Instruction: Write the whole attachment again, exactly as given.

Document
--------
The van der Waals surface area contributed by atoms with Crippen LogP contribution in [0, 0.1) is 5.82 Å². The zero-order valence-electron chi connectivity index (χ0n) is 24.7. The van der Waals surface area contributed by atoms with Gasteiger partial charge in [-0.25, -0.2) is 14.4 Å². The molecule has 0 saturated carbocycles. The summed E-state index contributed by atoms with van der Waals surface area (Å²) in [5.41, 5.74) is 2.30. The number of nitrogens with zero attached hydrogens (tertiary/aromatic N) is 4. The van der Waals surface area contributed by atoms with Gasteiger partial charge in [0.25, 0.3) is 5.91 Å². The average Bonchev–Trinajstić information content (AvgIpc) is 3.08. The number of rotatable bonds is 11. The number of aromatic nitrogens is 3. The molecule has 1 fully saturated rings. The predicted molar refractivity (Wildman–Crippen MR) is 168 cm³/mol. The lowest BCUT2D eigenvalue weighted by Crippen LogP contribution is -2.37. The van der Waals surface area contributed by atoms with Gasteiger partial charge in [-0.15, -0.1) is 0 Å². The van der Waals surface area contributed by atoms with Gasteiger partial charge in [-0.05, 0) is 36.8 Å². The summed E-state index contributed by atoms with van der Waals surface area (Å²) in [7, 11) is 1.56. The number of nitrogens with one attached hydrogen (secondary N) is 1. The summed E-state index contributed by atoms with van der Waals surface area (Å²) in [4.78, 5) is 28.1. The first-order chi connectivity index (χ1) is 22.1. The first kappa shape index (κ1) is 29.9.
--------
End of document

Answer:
The van der Waals surface area contributed by atoms with Crippen LogP contribution in [0, 0.1) is 5.82 Å². The zero-order valence-electron chi connectivity index (χ0n) is 24.7. The van der Waals surface area contributed by atoms with Gasteiger partial charge in [-0.25, -0.2) is 14.4 Å². The molecule has 0 saturated carbocycles. The summed E-state index contributed by atoms with van der Waals surface area (Å²) in [5.41, 5.74) is 2.30. The number of nitrogens with zero attached hydrogens (tertiary/aromatic N) is 4. The van der Waals surface area contributed by atoms with Gasteiger partial charge in [0.25, 0.3) is 5.91 Å². The average Bonchev–Trinajstić information content (AvgIpc) is 3.08. The number of rotatable bonds is 11. The number of aromatic nitrogens is 3. The molecule has 1 fully saturated rings. The predicted molar refractivity (Wildman–Crippen MR) is 168 cm³/mol. The lowest BCUT2D eigenvalue weighted by Crippen LogP contribution is -2.37. The van der Waals surface area contributed by atoms with Gasteiger partial charge in [-0.15, -0.1) is 0 Å². The van der Waals surface area contributed by atoms with Gasteiger partial charge in [-0.05, 0) is 36.8 Å². The summed E-state index contributed by atoms with van der Waals surface area (Å²) in [7, 11) is 1.56. The number of nitrogens with one attached hydrogen (secondary N) is 1. The summed E-state index contributed by atoms with van der Waals surface area (Å²) in [4.78, 5) is 28.1. The first-order chi connectivity index (χ1) is 22.1. The first kappa shape index (κ1) is 29.9.